Cuba's president Castro backs term limits

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Cuban President Raul Castro said on Saturday that he backs political term limits of 10 years at most for top leadership spots in a country he and his brother Fidel Castro have led for more than five decades.

"We have reached the conclusion that it is in our interest to limit to a maximum of two consecutive five-year terms service in top state and political roles," Castro, 79, told the 1,000 delegates as he opened the Communist Party Congress.

"This is possible and necessary in our current situation," added the 79-year-old, who took over from Fidel Castro during his brother's health crisis back in 2006.

It was not immediately clear if, or how, Raul Castro meant for the measure to apply to himself as president. He turns 80 in June.

And Raul Castro lamented that, in his view, there were no younger Cubans ready to take over the helm of the party and the nation immediately.

"Today, we face the consequences of not having a back bench of adequately prepared replacements, who have enough experience and maturity to take on the new and complex duties of managing the party, state and government," he told delegates.

The president said, without elaborating, that glory-seeking by unnamed parties could stand in the way of the Communist Party being "worthy of the unlimited support of the people and the revolution, for all time."

Delegates of the meeting will, over four days, vote on economic reforms proposed by Castro and officially relieve his ailing 84-year-old brother as party leader.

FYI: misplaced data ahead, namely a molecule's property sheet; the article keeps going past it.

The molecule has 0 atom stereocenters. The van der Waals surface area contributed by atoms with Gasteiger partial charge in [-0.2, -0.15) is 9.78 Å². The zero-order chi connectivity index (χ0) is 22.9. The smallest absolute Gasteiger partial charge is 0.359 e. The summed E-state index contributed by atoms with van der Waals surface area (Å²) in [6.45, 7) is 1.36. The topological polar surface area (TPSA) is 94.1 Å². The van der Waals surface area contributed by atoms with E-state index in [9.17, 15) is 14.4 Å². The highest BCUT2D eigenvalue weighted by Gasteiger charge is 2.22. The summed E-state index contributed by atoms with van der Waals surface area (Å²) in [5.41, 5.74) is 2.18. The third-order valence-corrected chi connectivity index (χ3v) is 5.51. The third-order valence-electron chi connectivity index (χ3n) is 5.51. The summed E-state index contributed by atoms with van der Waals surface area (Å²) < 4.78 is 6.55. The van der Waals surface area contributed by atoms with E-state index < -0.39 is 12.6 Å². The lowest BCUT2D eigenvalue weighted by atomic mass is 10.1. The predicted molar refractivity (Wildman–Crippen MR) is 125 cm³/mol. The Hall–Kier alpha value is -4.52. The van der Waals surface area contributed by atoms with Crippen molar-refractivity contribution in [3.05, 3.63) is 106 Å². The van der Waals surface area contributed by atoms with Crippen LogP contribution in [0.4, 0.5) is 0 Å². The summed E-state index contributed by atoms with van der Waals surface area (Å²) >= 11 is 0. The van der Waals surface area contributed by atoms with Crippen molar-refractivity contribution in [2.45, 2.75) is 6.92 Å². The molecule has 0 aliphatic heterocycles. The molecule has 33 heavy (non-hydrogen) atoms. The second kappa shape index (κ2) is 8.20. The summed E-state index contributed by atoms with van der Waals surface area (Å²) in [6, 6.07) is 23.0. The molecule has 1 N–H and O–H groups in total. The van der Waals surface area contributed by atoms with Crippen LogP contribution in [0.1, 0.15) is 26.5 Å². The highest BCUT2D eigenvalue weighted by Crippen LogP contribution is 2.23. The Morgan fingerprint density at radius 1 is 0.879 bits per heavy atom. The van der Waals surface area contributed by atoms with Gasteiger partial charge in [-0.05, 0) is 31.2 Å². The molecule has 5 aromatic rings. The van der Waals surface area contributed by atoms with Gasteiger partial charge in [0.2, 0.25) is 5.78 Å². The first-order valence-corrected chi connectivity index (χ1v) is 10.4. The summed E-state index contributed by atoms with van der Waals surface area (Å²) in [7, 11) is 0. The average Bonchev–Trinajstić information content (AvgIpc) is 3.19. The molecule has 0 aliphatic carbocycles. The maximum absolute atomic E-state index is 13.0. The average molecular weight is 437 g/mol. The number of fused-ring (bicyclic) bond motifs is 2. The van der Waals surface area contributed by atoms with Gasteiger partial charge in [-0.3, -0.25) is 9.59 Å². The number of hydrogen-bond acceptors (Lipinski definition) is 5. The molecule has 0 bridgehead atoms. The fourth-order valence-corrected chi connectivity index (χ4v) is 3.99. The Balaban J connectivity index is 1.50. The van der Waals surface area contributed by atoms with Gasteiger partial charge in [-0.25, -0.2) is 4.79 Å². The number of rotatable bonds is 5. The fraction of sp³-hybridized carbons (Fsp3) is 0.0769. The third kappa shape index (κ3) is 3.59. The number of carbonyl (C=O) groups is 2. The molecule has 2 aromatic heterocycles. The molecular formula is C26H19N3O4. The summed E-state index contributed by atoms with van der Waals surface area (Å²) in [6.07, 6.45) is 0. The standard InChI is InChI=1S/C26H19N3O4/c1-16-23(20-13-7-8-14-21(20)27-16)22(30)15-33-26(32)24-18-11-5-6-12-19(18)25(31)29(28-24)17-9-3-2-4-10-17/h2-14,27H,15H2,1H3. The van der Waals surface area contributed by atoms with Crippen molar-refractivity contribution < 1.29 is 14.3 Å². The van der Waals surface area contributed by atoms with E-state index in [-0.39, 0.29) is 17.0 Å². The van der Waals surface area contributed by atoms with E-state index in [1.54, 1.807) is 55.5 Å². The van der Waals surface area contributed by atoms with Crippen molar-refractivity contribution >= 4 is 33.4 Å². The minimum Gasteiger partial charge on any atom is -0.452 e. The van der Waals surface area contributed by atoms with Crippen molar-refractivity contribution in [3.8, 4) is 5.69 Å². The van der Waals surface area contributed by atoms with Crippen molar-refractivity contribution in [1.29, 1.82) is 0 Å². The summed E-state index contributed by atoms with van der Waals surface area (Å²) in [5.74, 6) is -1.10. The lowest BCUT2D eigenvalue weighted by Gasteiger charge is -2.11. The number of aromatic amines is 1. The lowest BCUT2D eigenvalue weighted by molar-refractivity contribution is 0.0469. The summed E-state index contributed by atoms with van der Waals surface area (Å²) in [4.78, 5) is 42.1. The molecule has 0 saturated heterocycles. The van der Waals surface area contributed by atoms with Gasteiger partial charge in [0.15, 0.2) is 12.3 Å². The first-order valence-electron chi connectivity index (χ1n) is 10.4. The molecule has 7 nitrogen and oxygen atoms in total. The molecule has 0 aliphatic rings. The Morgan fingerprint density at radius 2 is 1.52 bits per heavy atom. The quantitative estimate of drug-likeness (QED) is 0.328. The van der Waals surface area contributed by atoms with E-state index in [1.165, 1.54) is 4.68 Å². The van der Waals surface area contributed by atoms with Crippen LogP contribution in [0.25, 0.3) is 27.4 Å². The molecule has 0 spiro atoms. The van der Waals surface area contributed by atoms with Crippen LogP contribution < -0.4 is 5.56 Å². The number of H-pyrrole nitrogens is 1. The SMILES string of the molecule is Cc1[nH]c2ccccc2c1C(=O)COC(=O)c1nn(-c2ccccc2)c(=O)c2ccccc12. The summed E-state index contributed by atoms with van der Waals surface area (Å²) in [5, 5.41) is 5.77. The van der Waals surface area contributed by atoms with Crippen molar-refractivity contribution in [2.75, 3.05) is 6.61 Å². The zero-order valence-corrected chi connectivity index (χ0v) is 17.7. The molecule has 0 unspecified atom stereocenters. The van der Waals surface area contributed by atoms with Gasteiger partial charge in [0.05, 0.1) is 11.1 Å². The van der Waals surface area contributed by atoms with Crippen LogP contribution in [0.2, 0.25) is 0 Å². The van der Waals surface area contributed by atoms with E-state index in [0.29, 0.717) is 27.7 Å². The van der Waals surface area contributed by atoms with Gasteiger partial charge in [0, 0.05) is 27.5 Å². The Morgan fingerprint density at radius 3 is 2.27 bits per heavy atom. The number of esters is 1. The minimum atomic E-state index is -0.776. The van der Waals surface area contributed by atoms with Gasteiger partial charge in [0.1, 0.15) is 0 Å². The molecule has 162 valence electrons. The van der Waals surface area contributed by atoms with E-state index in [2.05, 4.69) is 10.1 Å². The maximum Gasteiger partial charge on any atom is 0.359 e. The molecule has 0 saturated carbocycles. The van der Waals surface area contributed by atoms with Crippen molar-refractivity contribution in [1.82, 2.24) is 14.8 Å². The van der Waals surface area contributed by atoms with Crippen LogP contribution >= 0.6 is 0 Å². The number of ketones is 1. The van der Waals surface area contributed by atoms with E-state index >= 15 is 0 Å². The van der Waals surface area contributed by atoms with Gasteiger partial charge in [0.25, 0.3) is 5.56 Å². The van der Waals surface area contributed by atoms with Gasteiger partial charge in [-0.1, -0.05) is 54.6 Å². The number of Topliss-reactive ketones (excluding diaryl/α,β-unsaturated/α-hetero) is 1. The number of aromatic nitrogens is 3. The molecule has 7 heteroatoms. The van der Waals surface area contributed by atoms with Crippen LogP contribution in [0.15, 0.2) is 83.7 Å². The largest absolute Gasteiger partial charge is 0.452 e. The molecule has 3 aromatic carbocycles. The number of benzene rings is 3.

It was the sixth Communist Party Congress convened by the only one-party Communist regime in the Americas, and the nation's first in 14 years.

"The confidence and the united majority of Cubans have been tested, with regard to the party and the revolution," Castro acknowledged on opening the gathering. "It is a unity that is not without differences of opinion."

Fidel Castro, who has led the party since its founding in 1965, announced three weeks ago he had resigned the party leadership when he first took ill. He is widely expected to pass that mantle to Raul officially.

The congress will elect a new 100-member Central Committee, as well as the more elite 19-member Politburo and 10-member Secretariat.

The government has said the congress will formally enshrine many economic reforms the government has adopted over the past year. Reforms are desperately awaited in a country where the average salary is $17 a month and domestic food production is a problem.

Among the moves put on track in 2010: Havana is eliminating 20 percent of state employees.

To help pick up slack on the unemployment front, it is expanding the categories of legal self-employment to 178, decentralizing the food distribution system, expanding allowable areas of foreign investment, slashing subsidies and imposing a tax system.

"Let's see what comes out of all this. It is unbelievable that this country does not produce what it eats," said Ana Rosa Rodriguez, a 28-year-old worker in Havana.

"Raul is trying to improve the economy and he's started to approve some steps, but you don't see results yet."

Clad in his general's uniform and surrounded by senior officials, party congress delegates and war veterans, Raul Castro earlier saluted soldiers as they marched through the Plaza de la Revolucion under sunny skies.

Hundreds of thousands of other marching Cubans followed, including thousands of kid "pioneers" waving blue, white and red Cuban flags and chanting "Viva Fidel!" "Viva Raul!" "Long live the Revolution!"

Fidel did not attend the festivities marking exactly half a century after he proclaimed the socialist character of the regime on the eve of the April 17, 1961 landing by 1,400 Cuban exiles armed and trained by the US Central Intelligence Agency.

Within just 72 hours of bloody combat on Playa Larga and Playa Giron 200 kilometers (124 miles) southeast of Havana, Castro had routed out the invaders in what Cuba celebrates as "the first great defeat of imperialism (as Cuba calls the United States) in Latin America."

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